• Firstly, when cash holders realise that their real return has fallen to zero or negative;
  • Secondly, when cash holders come to the realisation that the vast majority of major companies are still making profits and paying attractive dividends; that dividends represent only a portion of profits; and that commercial properties are still well tenanted and generating solid rental incomes – consequently re-entering the market; and
  • Thirdly, when the weak players in the market have finally been taken over by their stronger competitors.

All of these factors will eventually lead cash holders to seek the attractive yields currently available on growth assets thereby driving prices up and yields down to their long term sustainable norms. The missing factor at present is ‘confidence’, as uncertainty continues to drive investor sentiment. However sentiment is merely a short term driver of investment markets. In the long term we know that markets are driven by fundamentals, the most basic of which is that active business assets will generate a higher return than passively held cash.

In summary, if you hold assets1 you are in a much better position than if you are holding cash. Further, given the severity of the downturn, it would be reasonable to expect an extended period of stability after the recent excesses have finally been purged from the system.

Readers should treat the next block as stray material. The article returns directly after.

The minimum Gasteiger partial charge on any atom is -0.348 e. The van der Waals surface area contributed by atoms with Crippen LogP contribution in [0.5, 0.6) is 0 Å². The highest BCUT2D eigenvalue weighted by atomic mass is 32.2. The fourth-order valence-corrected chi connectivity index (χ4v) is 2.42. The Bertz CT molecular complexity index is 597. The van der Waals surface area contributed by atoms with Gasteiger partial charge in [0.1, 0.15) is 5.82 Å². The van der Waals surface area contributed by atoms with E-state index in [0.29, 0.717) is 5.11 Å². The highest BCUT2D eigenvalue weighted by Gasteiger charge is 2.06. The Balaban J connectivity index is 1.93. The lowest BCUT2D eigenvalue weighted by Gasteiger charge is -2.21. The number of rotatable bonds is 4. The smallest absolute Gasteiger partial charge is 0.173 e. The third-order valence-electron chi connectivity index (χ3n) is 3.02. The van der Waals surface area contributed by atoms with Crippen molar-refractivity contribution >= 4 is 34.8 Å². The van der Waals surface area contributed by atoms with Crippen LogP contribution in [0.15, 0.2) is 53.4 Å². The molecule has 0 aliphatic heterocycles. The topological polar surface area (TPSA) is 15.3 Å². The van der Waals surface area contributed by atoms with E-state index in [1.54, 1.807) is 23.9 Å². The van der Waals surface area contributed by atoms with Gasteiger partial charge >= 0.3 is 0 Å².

As part of the update to this article we draw the readers attention to articles on the various risks associated with the various 1investment asset classes ; as well as to another recently updated and re-posted article warning against the over-regulation of investment risk, which risk is so critical to investment returns. These include –

The experienced advisers at Continuum Financial Planners Pty Ltd are ready to show you the benefits of working with our policy – ‘we listen, we understand; and we have solutions’ – and to help you establish a strategic long-term plan to achieve your financial goals within your risk aversion and time constraints. Please call us on 07-34213456; or use the online facility to Contact Us to arrange a meeting at a mutually convenient time and place.

[This article was originally posted in March 2009: it has been refreshed/ updated occasionally, most recently in June 2017.]